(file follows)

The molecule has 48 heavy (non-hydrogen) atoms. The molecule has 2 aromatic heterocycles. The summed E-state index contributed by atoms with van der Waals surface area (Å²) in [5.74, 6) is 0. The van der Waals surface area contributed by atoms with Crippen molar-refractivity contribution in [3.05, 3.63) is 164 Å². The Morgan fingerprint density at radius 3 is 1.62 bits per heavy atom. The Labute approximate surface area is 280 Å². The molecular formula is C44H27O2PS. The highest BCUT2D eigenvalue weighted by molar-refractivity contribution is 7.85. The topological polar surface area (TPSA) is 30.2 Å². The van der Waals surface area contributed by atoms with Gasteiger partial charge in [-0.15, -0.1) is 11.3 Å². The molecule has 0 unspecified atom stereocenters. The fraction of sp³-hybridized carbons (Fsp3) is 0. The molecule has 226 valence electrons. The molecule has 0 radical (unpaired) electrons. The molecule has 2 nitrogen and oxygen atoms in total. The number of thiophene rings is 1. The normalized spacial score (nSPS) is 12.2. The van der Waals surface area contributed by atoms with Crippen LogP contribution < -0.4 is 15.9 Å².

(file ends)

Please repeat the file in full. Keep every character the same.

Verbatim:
The molecule has 48 heavy (non-hydrogen) atoms. The molecule has 2 aromatic heterocycles. The summed E-state index contributed by atoms with van der Waals surface area (Å²) in [5.74, 6) is 0. The van der Waals surface area contributed by atoms with Crippen molar-refractivity contribution in [3.05, 3.63) is 164 Å². The Morgan fingerprint density at radius 3 is 1.62 bits per heavy atom. The Labute approximate surface area is 280 Å². The molecular formula is C44H27O2PS. The highest BCUT2D eigenvalue weighted by molar-refractivity contribution is 7.85. The topological polar surface area (TPSA) is 30.2 Å². The van der Waals surface area contributed by atoms with Gasteiger partial charge in [-0.15, -0.1) is 11.3 Å². The molecule has 0 unspecified atom stereocenters. The fraction of sp³-hybridized carbons (Fsp3) is 0. The molecule has 226 valence electrons. The molecule has 0 radical (unpaired) electrons. The molecule has 2 nitrogen and oxygen atoms in total. The number of thiophene rings is 1. The normalized spacial score (nSPS) is 12.2. The van der Waals surface area contributed by atoms with Crippen LogP contribution < -0.4 is 15.9 Å².